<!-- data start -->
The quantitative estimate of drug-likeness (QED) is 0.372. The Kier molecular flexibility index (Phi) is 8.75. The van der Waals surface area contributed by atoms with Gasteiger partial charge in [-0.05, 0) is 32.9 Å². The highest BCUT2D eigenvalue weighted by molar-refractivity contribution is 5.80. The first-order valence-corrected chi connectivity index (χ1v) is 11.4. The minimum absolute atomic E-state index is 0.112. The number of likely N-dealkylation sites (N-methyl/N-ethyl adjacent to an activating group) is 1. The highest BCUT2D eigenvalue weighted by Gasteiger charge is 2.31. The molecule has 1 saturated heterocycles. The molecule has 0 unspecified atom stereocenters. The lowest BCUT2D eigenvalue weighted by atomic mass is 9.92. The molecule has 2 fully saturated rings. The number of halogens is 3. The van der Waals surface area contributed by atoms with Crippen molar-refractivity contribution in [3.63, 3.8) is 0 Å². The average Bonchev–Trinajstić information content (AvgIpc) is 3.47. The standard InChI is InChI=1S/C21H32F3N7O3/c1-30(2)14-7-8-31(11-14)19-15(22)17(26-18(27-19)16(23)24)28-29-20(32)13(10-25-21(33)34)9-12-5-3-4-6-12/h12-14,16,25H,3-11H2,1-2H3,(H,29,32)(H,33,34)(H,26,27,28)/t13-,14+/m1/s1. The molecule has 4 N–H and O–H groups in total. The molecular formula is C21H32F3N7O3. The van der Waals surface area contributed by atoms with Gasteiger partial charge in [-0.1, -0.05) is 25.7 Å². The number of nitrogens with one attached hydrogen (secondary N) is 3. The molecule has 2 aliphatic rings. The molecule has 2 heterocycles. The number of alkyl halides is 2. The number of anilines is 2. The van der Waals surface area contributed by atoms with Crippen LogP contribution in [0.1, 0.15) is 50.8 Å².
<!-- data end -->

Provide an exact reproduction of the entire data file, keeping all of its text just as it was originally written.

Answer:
The quantitative estimate of drug-likeness (QED) is 0.372. The Kier molecular flexibility index (Phi) is 8.75. The van der Waals surface area contributed by atoms with Gasteiger partial charge in [-0.05, 0) is 32.9 Å². The highest BCUT2D eigenvalue weighted by molar-refractivity contribution is 5.80. The first-order valence-corrected chi connectivity index (χ1v) is 11.4. The minimum absolute atomic E-state index is 0.112. The number of likely N-dealkylation sites (N-methyl/N-ethyl adjacent to an activating group) is 1. The highest BCUT2D eigenvalue weighted by Gasteiger charge is 2.31. The molecule has 1 saturated heterocycles. The molecule has 0 unspecified atom stereocenters. The lowest BCUT2D eigenvalue weighted by atomic mass is 9.92. The molecule has 2 fully saturated rings. The number of halogens is 3. The van der Waals surface area contributed by atoms with Crippen molar-refractivity contribution in [3.63, 3.8) is 0 Å². The average Bonchev–Trinajstić information content (AvgIpc) is 3.47. The standard InChI is InChI=1S/C21H32F3N7O3/c1-30(2)14-7-8-31(11-14)19-15(22)17(26-18(27-19)16(23)24)28-29-20(32)13(10-25-21(33)34)9-12-5-3-4-6-12/h12-14,16,25H,3-11H2,1-2H3,(H,29,32)(H,33,34)(H,26,27,28)/t13-,14+/m1/s1. The molecule has 4 N–H and O–H groups in total. The molecular formula is C21H32F3N7O3. The van der Waals surface area contributed by atoms with Gasteiger partial charge in [-0.1, -0.05) is 25.7 Å². The number of nitrogens with one attached hydrogen (secondary N) is 3. The molecule has 2 aliphatic rings. The molecule has 2 heterocycles. The number of alkyl halides is 2. The number of anilines is 2. The van der Waals surface area contributed by atoms with Crippen LogP contribution in [0.1, 0.15) is 50.8 Å².